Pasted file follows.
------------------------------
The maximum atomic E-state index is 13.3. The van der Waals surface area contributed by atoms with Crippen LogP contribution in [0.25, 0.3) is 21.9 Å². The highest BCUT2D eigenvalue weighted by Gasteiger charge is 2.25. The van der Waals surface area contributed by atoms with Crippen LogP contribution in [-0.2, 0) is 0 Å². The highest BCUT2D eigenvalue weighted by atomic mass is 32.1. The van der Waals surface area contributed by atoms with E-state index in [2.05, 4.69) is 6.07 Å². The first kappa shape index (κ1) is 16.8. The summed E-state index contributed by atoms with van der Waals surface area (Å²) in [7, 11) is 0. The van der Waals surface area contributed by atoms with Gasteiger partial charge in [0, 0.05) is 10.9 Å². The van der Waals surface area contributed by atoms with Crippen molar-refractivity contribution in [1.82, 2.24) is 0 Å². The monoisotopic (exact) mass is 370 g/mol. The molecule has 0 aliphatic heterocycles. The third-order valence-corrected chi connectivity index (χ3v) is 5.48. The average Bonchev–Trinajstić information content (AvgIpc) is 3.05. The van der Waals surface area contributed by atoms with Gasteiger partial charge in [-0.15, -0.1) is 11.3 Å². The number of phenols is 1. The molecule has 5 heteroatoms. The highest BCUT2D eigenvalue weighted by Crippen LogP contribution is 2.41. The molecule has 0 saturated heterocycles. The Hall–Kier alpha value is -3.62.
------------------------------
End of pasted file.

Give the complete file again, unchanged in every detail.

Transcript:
The maximum atomic E-state index is 13.3. The van der Waals surface area contributed by atoms with Crippen LogP contribution in [0.25, 0.3) is 21.9 Å². The highest BCUT2D eigenvalue weighted by Gasteiger charge is 2.25. The van der Waals surface area contributed by atoms with Crippen LogP contribution in [-0.2, 0) is 0 Å². The highest BCUT2D eigenvalue weighted by atomic mass is 32.1. The van der Waals surface area contributed by atoms with E-state index in [2.05, 4.69) is 6.07 Å². The first kappa shape index (κ1) is 16.8. The summed E-state index contributed by atoms with van der Waals surface area (Å²) in [7, 11) is 0. The van der Waals surface area contributed by atoms with Gasteiger partial charge in [0, 0.05) is 10.9 Å². The van der Waals surface area contributed by atoms with Crippen molar-refractivity contribution in [1.82, 2.24) is 0 Å². The monoisotopic (exact) mass is 370 g/mol. The molecule has 0 aliphatic heterocycles. The third-order valence-corrected chi connectivity index (χ3v) is 5.48. The average Bonchev–Trinajstić information content (AvgIpc) is 3.05. The van der Waals surface area contributed by atoms with Gasteiger partial charge in [-0.15, -0.1) is 11.3 Å². The number of phenols is 1. The molecule has 5 heteroatoms. The highest BCUT2D eigenvalue weighted by Crippen LogP contribution is 2.41. The molecule has 0 saturated heterocycles. The Hall–Kier alpha value is -3.62.